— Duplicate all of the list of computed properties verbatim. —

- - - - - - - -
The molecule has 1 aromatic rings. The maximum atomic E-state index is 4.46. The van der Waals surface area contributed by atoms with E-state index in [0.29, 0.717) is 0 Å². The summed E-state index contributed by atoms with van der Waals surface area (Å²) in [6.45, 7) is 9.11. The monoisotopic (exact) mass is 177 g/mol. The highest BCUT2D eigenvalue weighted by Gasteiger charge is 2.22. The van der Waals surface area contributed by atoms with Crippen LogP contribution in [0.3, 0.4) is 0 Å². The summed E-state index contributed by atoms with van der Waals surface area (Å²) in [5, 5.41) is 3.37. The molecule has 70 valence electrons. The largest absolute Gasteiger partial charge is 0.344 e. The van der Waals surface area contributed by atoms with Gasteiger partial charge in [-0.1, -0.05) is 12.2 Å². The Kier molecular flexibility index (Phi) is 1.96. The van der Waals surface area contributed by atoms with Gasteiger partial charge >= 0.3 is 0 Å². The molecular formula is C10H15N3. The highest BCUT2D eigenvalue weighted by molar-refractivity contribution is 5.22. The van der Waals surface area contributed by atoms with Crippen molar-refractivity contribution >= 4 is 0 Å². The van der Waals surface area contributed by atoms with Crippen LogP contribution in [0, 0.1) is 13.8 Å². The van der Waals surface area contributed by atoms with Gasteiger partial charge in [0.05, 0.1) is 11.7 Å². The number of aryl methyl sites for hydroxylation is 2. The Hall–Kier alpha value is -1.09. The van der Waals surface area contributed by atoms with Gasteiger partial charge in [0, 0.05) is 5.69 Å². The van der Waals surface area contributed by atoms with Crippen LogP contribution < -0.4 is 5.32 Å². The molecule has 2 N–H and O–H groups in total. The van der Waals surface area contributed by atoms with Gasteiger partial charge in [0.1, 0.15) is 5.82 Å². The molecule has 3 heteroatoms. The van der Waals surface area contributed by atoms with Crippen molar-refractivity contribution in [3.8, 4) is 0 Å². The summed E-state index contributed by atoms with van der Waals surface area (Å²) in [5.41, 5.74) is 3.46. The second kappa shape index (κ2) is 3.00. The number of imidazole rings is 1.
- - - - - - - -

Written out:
The molecule has 1 aromatic rings. The maximum atomic E-state index is 4.46. The van der Waals surface area contributed by atoms with E-state index in [0.29, 0.717) is 0 Å². The summed E-state index contributed by atoms with van der Waals surface area (Å²) in [6.45, 7) is 9.11. The monoisotopic (exact) mass is 177 g/mol. The highest BCUT2D eigenvalue weighted by Gasteiger charge is 2.22. The van der Waals surface area contributed by atoms with Crippen LogP contribution in [0.3, 0.4) is 0 Å². The summed E-state index contributed by atoms with van der Waals surface area (Å²) in [5, 5.41) is 3.37. The molecule has 70 valence electrons. The largest absolute Gasteiger partial charge is 0.344 e. The van der Waals surface area contributed by atoms with Gasteiger partial charge in [-0.1, -0.05) is 12.2 Å². The Kier molecular flexibility index (Phi) is 1.96. The van der Waals surface area contributed by atoms with Gasteiger partial charge >= 0.3 is 0 Å². The molecular formula is C10H15N3. The highest BCUT2D eigenvalue weighted by molar-refractivity contribution is 5.22. The van der Waals surface area contributed by atoms with Crippen molar-refractivity contribution >= 4 is 0 Å². The van der Waals surface area contributed by atoms with Crippen LogP contribution in [0, 0.1) is 13.8 Å². The van der Waals surface area contributed by atoms with Gasteiger partial charge in [0.05, 0.1) is 11.7 Å². The number of aryl methyl sites for hydroxylation is 2. The Hall–Kier alpha value is -1.09. The van der Waals surface area contributed by atoms with Gasteiger partial charge in [0, 0.05) is 5.69 Å². The van der Waals surface area contributed by atoms with Crippen LogP contribution < -0.4 is 5.32 Å². The molecule has 2 N–H and O–H groups in total. The van der Waals surface area contributed by atoms with Gasteiger partial charge in [0.1, 0.15) is 5.82 Å². The molecule has 3 heteroatoms. The van der Waals surface area contributed by atoms with Crippen molar-refractivity contribution in [3.8, 4) is 0 Å². The summed E-state index contributed by atoms with van der Waals surface area (Å²) in [5.41, 5.74) is 3.46. The second kappa shape index (κ2) is 3.00. The number of imidazole rings is 1.